Would you agree to a service- level agreement (SLA) where outages for a cloud service of up to 30 minutes would not be considered downtime? Would you sign a contract that, on termination of a service, gave no opportunity to retrieve your data – not even one day?
Would you use a service provider that exempted itself from any form of liability for losing or deleting your data?
Few enterprises would agree to such arrangements with a systems integrator or an IT outsourcer, however these terms were included in service-level agreements for cloud computing services available in the market today.
Sydney law firm Truman Hoyle surveyed 25 SLAs for cloud computing services targeting the corporate market. The project, led by technology and intellectual property law partner Mark Vincent, found huge variations in the terms and conditions buried in the legal documents – even in jurisdictions, from Australia to Singapore to Britain.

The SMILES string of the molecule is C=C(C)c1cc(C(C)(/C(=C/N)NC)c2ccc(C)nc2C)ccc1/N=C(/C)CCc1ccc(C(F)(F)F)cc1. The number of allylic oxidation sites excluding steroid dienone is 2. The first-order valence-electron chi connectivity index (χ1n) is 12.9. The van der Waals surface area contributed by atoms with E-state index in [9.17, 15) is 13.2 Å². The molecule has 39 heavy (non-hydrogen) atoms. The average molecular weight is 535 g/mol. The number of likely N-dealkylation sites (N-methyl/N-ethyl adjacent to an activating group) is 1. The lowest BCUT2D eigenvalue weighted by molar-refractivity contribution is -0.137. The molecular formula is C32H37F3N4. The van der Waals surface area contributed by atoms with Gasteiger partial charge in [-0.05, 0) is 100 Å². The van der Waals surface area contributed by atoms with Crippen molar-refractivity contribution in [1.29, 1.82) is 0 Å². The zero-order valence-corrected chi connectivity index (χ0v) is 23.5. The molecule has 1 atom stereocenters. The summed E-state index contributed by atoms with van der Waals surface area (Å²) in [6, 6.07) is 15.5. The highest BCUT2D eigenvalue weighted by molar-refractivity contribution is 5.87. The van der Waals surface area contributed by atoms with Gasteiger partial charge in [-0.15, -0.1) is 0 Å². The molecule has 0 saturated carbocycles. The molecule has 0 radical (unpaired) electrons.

The lack of a standard model for cloud computing agreements showed the immaturity of the industry and how much further it needs to travel before companies can use cloud services with a reasonable guarantee of fairness.
No choice in law
The white paper “Cloud Computing Contracts – A Survey of Terms and Conditions” was written by Vincent and two colleagues in early 2011 and surveyed contracts from infrastructure-as-a-service (IaaS), platform-as-a-service (PaaS) and software-as-a-service (SaaS) providers.
Vincent released the white paper at a seminar in the Hilton Hotel, Sydney, in conjunction with CRN’s sister site iTnews.com.au and vendor VMware. While all services were available to Australian companies, the choice of law for the SLAs was not always the local code. Providers typically choose the country where the main office is located as the only location and legal framework for settling disputes.